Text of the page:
Energy co-ops are looking to strengthen their role in Germany’s Energiewende transition to a low-carbon system.
How this can be done was discussed at the National Co-operative Energy Congress, hosted by the National Office for Energy Cooperatives at the German Cooperative and Raiffeisen Association (DGRV) – which has 19.8 million members – and the Cooperative Housing Federation GdW. The event was broadcast from the DZ BANK building in Berlin and followed by 600 viewers. Contributors included federal policymakers, members of parliament and industry experts.
“Energy co-operatives play an important role in the expansion of a secure and renewable local energy supply,” said Thomas Bareiß (parliamentary state secretary at the German Federal Ministry of Economics and Technology) in his speech. “Co-ops promote and enable community involvement as well as direct participation in the Energiewende. With the 2021 amendment to the Renewable Energy Sources Act [EEG], we have once again improved the framework conditions for energy co-operative projects”.
But the co-op sector is critical of new regulations of rooftop solar. “The de facto reduction of the limit for photovoltaic tenders will push energy co-op and other citizen energy projects out of the centre of the Energiewende. They will reduce the acceptance for renewable energy onsite,” said Dr Eckhard Ott, CEO of DGRV.
The limit of 750 kWp still applies but for solar systems larger than 300 kWp, only half of the electricity produced is eligible for the EEG compensation (feed-in tariff). The other half can be either used by the operator or sold on the market. But the latter is hardly an option, says Dr Ott, given the low price of electricity on the electricity stock market. Thus the only viable alternative is to participate in a tender – and large suppliers with several projects have a systematic advantage over energy co-ops.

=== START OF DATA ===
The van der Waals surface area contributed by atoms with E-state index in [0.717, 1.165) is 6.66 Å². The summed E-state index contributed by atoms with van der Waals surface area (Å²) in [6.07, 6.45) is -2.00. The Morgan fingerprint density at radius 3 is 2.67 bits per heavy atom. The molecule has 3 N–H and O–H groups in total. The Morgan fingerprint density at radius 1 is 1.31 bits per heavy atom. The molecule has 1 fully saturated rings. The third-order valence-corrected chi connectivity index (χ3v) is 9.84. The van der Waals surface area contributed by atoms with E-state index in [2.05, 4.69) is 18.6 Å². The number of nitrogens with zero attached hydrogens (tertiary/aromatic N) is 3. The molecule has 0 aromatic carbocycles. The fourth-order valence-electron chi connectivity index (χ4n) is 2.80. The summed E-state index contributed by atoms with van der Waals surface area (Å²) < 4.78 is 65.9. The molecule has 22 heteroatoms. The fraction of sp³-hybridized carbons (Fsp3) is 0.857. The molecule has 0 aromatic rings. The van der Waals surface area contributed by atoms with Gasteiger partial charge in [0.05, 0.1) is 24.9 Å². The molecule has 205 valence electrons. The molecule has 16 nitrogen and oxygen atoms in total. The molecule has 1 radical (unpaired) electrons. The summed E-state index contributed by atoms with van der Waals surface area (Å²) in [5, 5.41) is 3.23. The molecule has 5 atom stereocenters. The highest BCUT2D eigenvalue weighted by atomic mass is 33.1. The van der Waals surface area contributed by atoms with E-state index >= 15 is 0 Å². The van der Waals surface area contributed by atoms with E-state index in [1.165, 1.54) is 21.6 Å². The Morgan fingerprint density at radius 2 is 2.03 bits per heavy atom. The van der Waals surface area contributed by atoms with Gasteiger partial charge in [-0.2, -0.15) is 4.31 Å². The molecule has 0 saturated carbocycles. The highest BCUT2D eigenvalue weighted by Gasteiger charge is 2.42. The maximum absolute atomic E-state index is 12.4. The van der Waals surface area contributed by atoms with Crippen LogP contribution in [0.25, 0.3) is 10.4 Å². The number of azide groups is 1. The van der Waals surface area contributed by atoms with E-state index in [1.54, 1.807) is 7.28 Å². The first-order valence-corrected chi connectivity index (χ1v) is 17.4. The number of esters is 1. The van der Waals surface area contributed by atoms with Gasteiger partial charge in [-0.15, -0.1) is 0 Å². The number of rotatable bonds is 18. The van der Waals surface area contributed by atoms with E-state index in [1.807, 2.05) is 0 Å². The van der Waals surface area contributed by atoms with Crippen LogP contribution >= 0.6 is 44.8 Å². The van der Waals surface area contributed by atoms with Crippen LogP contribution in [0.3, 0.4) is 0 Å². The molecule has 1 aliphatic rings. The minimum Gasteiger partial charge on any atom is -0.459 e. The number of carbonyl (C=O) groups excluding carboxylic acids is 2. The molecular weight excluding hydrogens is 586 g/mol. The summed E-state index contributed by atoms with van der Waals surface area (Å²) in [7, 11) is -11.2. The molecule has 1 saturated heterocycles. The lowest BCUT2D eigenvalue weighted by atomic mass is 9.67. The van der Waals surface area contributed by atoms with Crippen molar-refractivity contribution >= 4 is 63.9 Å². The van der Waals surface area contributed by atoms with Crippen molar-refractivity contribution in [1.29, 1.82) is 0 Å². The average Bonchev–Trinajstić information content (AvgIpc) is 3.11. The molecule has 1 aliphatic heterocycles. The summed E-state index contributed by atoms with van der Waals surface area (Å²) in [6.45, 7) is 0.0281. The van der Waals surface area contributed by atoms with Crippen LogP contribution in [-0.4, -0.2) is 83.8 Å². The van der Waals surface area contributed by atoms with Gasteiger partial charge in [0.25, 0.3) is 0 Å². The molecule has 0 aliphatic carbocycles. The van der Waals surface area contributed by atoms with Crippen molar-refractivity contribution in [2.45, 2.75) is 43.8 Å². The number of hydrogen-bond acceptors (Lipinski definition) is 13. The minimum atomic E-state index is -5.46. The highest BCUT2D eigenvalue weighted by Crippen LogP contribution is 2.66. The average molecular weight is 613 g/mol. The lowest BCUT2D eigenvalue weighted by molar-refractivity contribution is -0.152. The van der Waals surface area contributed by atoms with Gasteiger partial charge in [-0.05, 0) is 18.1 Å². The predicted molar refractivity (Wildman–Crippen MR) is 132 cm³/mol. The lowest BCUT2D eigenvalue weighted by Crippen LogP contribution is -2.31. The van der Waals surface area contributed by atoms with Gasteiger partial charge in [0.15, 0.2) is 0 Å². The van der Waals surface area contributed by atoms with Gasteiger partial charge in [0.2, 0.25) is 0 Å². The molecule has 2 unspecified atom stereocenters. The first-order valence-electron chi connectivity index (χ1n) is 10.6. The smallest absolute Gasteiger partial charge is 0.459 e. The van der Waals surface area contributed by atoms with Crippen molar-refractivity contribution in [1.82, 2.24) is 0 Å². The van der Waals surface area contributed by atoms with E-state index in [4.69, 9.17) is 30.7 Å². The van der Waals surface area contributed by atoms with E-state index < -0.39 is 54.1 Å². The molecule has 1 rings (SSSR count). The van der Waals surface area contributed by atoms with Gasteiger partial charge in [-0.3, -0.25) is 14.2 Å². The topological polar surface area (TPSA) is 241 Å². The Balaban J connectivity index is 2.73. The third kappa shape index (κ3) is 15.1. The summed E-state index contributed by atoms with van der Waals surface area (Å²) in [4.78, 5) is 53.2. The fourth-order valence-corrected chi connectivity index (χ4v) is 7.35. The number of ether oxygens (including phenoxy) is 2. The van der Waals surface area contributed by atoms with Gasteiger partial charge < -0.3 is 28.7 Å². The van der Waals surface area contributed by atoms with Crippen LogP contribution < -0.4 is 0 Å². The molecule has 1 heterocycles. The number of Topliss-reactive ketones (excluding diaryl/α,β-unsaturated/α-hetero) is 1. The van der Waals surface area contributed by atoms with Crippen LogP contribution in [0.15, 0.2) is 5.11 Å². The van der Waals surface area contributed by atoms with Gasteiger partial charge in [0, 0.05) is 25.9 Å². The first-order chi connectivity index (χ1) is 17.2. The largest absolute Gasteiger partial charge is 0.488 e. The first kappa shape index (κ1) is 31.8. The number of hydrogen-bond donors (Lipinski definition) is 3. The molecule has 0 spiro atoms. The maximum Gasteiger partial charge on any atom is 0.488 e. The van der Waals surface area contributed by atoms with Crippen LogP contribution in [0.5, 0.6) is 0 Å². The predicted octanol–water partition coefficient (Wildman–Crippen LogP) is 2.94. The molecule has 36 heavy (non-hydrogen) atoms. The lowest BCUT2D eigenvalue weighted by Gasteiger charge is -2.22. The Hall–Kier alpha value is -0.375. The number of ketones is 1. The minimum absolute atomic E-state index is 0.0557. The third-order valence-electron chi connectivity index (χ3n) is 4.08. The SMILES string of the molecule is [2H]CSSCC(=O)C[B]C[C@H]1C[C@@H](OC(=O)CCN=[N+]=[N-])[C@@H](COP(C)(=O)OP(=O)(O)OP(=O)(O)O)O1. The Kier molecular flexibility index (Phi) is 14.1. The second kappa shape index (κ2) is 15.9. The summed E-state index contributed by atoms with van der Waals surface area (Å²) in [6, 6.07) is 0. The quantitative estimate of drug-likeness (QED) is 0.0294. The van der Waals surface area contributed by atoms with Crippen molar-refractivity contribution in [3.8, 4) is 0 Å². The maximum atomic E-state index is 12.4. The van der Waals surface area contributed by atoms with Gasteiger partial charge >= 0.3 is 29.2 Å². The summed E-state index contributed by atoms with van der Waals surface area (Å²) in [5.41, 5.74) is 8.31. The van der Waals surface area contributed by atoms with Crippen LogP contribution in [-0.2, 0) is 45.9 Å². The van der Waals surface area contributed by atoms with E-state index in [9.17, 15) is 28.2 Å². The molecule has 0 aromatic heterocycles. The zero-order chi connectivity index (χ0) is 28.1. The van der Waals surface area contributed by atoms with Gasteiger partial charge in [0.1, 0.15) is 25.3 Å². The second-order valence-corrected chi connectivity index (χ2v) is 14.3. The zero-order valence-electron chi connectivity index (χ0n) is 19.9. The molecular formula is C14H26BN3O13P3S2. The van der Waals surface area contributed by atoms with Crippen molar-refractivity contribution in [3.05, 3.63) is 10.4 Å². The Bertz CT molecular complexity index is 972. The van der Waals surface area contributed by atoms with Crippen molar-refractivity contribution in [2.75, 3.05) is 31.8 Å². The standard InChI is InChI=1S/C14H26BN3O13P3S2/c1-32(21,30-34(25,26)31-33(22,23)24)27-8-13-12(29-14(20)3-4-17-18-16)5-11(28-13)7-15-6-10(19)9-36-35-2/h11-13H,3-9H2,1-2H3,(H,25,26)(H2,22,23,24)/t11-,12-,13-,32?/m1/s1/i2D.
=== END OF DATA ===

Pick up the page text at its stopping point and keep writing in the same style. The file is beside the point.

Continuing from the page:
“More support would have been possible, as the European Commission has explicitly obligated member states to promote energy co-operatives and other energy communities. Unfortunately, these European requirements are not yet reflected in the German Renewable Energy Sources Act,” said Dr Ott.
Ingeborg Esser, chair of the management board of the German Cooperative Housing Federation (GdW), talked about the 2021 federal election in Germany and the major policy challenges in terms of energy, digitalisation and social affairs.
“Over the next four years, we have to strive to build climate goals that are affordable for all stakeholders,” she said. “At the same time, we need to take advantage of the digital transformation in the housing sector and increase local energy generation from renewable sources. In this context, we are particularly pleased that work is currently under way to remove tax barriers for housing organisations. This contributes to a fair Energiewende.”
In order to relieve the burden on tenants, including many with low incomes, greater participation of the general public in terms of financing climate goals is also necessary to prevent the threat of social inequality. For that reason, the government must make sure that required funds in regards to the federal subsidy for efficient buildings (BEG) are available long term. “If everyone would comply to the climate goals, the funding requirement would equal EUR 25bn a year”, said Ms Esser.
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